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The Session of Parliament

The Illustrated London News, vol. 40, no. 1130, p. 136.

February 8,1862


But, whatever else may betide, it is quite certain that grave questions of international law will arise for discussion. The delicacy of our relations with the contending States of America will render necessary the exercise of all the tact and judgment which the Government have at their command during the ensuing sitting of the Legislature. There is, we believe, little or no concealment of the fact that a section of the House of Commons, composed of men of all parties, will bring the subject of the blockade of the Southern ports, and even the recognition of the Southern Republic, formally before Parliament. It is hardly less surely ascertained that our Ministry has had to resist no ordinary pressure which has been put upon them in reference to these subjects from a quarter which is not generally famous for taking a denial; and it is no small tribute to the skill and temper with which the department of Foreign Affairs is at present conducted in this country that for the present, at least, the strictly neutral policy in American affairs which England has adopted has been triumphant. When, however, a movement which will not bear on the face of it the stamp of mere party motives becomes prominent in the Parliament of Great Britain, it would be too much to expect of human and political nature to suppose that the pressure from abroad will not be renewed with additional vigour of argument, caught from that which will be assumed to be a phase of public opinion in this country. In such a case, only too probable, it will need the binding up of every faculty of endurance and determination on the part of the Government to resist the force, the constraining power, and the influences brought to bear upon their policy towards America.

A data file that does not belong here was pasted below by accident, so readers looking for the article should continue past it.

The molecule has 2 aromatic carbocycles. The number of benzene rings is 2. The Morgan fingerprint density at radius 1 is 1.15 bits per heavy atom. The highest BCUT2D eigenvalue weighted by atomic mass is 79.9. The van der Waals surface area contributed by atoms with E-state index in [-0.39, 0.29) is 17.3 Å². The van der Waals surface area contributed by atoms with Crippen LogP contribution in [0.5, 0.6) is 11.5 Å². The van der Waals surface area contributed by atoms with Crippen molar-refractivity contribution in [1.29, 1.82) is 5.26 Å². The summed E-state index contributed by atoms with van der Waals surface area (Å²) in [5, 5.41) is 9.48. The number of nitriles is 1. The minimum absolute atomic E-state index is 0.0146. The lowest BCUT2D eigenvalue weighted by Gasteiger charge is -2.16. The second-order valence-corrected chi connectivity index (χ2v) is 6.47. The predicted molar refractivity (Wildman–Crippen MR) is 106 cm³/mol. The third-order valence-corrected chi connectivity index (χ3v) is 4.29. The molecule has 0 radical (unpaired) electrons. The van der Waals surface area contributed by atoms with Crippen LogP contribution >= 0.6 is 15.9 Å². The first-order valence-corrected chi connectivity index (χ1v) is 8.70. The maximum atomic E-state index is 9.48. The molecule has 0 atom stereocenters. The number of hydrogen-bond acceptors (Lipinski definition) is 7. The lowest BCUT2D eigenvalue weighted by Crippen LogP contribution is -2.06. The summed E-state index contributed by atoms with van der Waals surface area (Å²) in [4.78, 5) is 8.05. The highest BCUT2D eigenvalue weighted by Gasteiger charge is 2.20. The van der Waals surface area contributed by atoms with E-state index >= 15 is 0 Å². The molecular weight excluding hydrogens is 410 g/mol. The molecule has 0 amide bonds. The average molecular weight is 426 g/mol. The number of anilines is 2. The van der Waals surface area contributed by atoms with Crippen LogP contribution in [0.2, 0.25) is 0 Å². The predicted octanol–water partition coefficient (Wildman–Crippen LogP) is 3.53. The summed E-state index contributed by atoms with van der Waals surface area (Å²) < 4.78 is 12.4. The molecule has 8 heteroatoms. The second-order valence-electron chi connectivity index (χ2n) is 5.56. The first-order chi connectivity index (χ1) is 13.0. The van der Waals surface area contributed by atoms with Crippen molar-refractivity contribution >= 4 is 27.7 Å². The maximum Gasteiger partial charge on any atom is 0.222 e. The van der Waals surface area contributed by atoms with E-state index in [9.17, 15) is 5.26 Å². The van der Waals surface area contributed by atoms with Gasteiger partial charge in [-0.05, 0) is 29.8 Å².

Above all things, there should be no dalliance with this question, no hesitancy on their part in their declarations as to the course which they intend to pursue. Already the trade and commerce of England has suffered enough by the disturbed condition of the American States; and in this, the beginning of the year, it would be a crime towards those interests if the attitude of the Government was such as to leave a doubt as to what line they propose to take in this important matter. At present our rulers profess and observe that strict neutrality which in embodied in a phrase of Earl Russell when he said that it was the duty of England to allow every nation to settle its own internal affairs.

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